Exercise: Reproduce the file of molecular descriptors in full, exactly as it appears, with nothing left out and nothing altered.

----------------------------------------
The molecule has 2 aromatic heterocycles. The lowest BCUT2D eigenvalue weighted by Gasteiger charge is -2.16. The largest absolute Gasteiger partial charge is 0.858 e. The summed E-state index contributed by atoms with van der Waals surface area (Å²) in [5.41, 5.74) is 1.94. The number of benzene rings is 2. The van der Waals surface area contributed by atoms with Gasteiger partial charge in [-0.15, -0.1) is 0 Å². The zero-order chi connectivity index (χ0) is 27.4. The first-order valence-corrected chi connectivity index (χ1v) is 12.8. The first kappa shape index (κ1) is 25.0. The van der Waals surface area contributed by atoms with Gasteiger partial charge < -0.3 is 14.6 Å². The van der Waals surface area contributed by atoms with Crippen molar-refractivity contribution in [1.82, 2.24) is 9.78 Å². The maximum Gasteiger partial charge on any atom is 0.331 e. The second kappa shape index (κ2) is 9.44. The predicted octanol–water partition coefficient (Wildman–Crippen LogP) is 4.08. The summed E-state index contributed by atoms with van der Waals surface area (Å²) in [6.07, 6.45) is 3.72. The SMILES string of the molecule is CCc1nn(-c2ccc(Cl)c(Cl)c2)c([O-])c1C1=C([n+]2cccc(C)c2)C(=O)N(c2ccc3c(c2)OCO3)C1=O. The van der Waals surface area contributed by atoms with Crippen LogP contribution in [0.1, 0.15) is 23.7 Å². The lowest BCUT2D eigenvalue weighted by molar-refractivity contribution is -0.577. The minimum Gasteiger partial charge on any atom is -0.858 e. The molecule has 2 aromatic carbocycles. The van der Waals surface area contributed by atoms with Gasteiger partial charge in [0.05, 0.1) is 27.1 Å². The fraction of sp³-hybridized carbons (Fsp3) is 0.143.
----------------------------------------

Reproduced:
The molecule has 2 aromatic heterocycles. The lowest BCUT2D eigenvalue weighted by Gasteiger charge is -2.16. The largest absolute Gasteiger partial charge is 0.858 e. The summed E-state index contributed by atoms with van der Waals surface area (Å²) in [5.41, 5.74) is 1.94. The number of benzene rings is 2. The van der Waals surface area contributed by atoms with Gasteiger partial charge in [-0.15, -0.1) is 0 Å². The zero-order chi connectivity index (χ0) is 27.4. The first-order valence-corrected chi connectivity index (χ1v) is 12.8. The first kappa shape index (κ1) is 25.0. The van der Waals surface area contributed by atoms with Gasteiger partial charge < -0.3 is 14.6 Å². The van der Waals surface area contributed by atoms with Crippen molar-refractivity contribution in [1.82, 2.24) is 9.78 Å². The maximum Gasteiger partial charge on any atom is 0.331 e. The second kappa shape index (κ2) is 9.44. The predicted octanol–water partition coefficient (Wildman–Crippen LogP) is 4.08. The summed E-state index contributed by atoms with van der Waals surface area (Å²) in [6.07, 6.45) is 3.72. The SMILES string of the molecule is CCc1nn(-c2ccc(Cl)c(Cl)c2)c([O-])c1C1=C([n+]2cccc(C)c2)C(=O)N(c2ccc3c(c2)OCO3)C1=O. The van der Waals surface area contributed by atoms with Crippen LogP contribution in [0.1, 0.15) is 23.7 Å². The lowest BCUT2D eigenvalue weighted by molar-refractivity contribution is -0.577. The minimum Gasteiger partial charge on any atom is -0.858 e. The molecule has 2 aromatic carbocycles. The van der Waals surface area contributed by atoms with Gasteiger partial charge in [0.05, 0.1) is 27.1 Å². The fraction of sp³-hybridized carbons (Fsp3) is 0.143.